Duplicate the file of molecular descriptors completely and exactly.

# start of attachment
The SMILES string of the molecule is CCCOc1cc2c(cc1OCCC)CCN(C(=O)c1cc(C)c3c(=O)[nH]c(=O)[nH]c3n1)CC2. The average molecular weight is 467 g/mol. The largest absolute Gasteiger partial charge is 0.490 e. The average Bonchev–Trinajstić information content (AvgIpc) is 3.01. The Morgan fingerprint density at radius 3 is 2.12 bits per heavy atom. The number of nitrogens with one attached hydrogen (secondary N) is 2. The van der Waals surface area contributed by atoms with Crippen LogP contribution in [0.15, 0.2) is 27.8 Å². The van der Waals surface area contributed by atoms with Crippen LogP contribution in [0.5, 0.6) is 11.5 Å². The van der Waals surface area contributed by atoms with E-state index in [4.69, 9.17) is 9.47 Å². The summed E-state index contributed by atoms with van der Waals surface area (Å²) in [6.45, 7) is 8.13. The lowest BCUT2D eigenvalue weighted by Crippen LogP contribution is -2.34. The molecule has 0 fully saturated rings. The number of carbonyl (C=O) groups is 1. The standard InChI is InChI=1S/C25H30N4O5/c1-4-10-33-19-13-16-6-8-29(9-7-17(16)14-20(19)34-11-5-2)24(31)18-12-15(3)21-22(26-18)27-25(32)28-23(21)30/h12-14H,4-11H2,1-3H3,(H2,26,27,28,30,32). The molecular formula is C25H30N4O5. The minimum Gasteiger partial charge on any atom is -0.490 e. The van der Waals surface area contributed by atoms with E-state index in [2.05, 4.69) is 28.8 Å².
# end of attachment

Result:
The SMILES string of the molecule is CCCOc1cc2c(cc1OCCC)CCN(C(=O)c1cc(C)c3c(=O)[nH]c(=O)[nH]c3n1)CC2. The average molecular weight is 467 g/mol. The largest absolute Gasteiger partial charge is 0.490 e. The average Bonchev–Trinajstić information content (AvgIpc) is 3.01. The Morgan fingerprint density at radius 3 is 2.12 bits per heavy atom. The number of nitrogens with one attached hydrogen (secondary N) is 2. The van der Waals surface area contributed by atoms with Crippen LogP contribution in [0.15, 0.2) is 27.8 Å². The van der Waals surface area contributed by atoms with Crippen LogP contribution in [0.5, 0.6) is 11.5 Å². The van der Waals surface area contributed by atoms with E-state index in [4.69, 9.17) is 9.47 Å². The summed E-state index contributed by atoms with van der Waals surface area (Å²) in [6.45, 7) is 8.13. The lowest BCUT2D eigenvalue weighted by Crippen LogP contribution is -2.34. The molecule has 0 fully saturated rings. The number of carbonyl (C=O) groups is 1. The standard InChI is InChI=1S/C25H30N4O5/c1-4-10-33-19-13-16-6-8-29(9-7-17(16)14-20(19)34-11-5-2)24(31)18-12-15(3)21-22(26-18)27-25(32)28-23(21)30/h12-14H,4-11H2,1-3H3,(H2,26,27,28,30,32). The molecular formula is C25H30N4O5. The minimum Gasteiger partial charge on any atom is -0.490 e. The van der Waals surface area contributed by atoms with E-state index in [2.05, 4.69) is 28.8 Å².